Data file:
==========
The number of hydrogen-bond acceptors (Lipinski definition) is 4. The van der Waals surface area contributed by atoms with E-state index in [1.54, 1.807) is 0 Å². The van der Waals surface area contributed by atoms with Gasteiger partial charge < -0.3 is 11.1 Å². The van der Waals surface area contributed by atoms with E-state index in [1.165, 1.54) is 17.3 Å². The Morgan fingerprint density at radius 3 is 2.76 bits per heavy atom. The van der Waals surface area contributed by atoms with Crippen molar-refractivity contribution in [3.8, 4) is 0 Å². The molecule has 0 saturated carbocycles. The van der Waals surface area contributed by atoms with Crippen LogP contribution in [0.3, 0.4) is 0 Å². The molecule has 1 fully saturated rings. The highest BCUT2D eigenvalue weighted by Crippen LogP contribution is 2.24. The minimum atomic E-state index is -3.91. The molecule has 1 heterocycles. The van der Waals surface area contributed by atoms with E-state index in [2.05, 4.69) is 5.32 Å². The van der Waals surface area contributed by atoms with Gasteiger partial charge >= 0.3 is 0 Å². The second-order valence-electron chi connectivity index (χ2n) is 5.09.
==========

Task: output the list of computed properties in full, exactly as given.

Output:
The number of hydrogen-bond acceptors (Lipinski definition) is 4. The van der Waals surface area contributed by atoms with E-state index in [1.54, 1.807) is 0 Å². The van der Waals surface area contributed by atoms with Gasteiger partial charge < -0.3 is 11.1 Å². The van der Waals surface area contributed by atoms with E-state index in [1.165, 1.54) is 17.3 Å². The Morgan fingerprint density at radius 3 is 2.76 bits per heavy atom. The van der Waals surface area contributed by atoms with Crippen molar-refractivity contribution in [3.8, 4) is 0 Å². The molecule has 0 saturated carbocycles. The van der Waals surface area contributed by atoms with Crippen LogP contribution in [0.3, 0.4) is 0 Å². The molecule has 1 fully saturated rings. The highest BCUT2D eigenvalue weighted by Crippen LogP contribution is 2.24. The minimum atomic E-state index is -3.91. The molecule has 1 heterocycles. The van der Waals surface area contributed by atoms with E-state index in [2.05, 4.69) is 5.32 Å². The van der Waals surface area contributed by atoms with Gasteiger partial charge >= 0.3 is 0 Å². The second-order valence-electron chi connectivity index (χ2n) is 5.09.